Cayla listens to chatter perhaps a little too well.
She asks questions. Important for the kids to tell
her their toughest regrets. Eyes are not windows
to the soul. They are mirrors for secrets exposed.
No one knew Cayla was a double agent, first
for parents worried about boyfriends and the thirst
for drugs. The nights were long on the cold shelves
and the dolls decided to make up alternative selves.
Some children became dolls. Some dolls became spies.
Some spies became children. Some memories were lies.
The press release was practiced by a boy kissing the lips
of his cordial doll, his paralyzed audience, a syllepsis
from the time she, he, or they could imagine a universe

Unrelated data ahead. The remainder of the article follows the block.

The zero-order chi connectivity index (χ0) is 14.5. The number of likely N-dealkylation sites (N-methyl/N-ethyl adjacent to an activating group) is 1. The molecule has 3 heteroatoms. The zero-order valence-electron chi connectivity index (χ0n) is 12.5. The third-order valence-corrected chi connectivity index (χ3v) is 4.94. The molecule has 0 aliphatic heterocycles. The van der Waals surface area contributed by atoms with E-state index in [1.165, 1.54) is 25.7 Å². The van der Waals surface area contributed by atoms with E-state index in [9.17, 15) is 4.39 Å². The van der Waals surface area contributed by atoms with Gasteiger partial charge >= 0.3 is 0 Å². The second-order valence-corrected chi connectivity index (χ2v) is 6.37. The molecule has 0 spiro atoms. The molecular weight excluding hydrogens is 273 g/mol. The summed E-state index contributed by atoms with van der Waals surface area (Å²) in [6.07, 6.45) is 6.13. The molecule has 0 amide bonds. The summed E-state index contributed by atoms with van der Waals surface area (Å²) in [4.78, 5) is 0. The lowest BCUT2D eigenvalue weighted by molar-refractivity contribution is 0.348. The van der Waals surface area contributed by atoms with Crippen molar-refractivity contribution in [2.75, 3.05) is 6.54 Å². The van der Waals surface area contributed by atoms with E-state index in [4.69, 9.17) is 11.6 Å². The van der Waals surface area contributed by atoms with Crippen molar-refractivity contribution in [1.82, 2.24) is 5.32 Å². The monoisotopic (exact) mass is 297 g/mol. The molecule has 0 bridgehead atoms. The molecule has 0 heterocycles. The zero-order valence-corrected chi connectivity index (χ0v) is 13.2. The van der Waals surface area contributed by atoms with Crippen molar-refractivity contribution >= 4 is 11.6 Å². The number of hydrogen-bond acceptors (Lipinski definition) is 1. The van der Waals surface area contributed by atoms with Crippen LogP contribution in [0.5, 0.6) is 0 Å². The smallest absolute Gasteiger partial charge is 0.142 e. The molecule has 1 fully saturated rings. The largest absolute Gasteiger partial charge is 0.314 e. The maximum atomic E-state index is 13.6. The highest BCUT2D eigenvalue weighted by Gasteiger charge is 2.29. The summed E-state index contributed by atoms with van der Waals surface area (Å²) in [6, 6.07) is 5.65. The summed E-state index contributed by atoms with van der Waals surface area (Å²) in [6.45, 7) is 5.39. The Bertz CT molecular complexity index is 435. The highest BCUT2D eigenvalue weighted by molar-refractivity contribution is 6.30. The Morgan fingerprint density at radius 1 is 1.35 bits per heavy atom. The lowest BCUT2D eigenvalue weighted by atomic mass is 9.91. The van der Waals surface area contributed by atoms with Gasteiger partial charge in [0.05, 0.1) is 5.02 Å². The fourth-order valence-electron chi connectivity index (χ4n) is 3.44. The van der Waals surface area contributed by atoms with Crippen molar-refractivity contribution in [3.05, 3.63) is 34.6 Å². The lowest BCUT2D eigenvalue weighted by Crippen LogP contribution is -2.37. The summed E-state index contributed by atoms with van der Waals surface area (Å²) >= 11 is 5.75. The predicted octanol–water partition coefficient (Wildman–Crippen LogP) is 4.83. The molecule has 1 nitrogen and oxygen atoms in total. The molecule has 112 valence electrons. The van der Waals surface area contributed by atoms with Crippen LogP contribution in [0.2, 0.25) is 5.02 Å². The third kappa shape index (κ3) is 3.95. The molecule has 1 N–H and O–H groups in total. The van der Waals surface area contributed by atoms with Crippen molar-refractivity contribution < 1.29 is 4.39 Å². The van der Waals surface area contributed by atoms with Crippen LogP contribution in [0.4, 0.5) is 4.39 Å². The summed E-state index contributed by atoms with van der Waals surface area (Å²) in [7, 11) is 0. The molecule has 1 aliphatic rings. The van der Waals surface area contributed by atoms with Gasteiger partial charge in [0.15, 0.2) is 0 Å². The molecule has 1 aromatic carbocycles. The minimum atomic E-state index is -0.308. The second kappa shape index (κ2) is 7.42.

beyond the swift stares and steps; the microphone whirs
in a world where it is fine to not believe or to know.
The pieces, too, tell the assembly of how to grow.
A longtime resident of Los Angeles, Martin Ott has published eight books of poetry and fiction, most recently LESSONS IN CAMOUFLAGE, C&R Press, 2018. His first two poetry collections won the De Novo and Sandeen Prizes. His work has appeared in more than two hundred magazines and fifteen anthologies.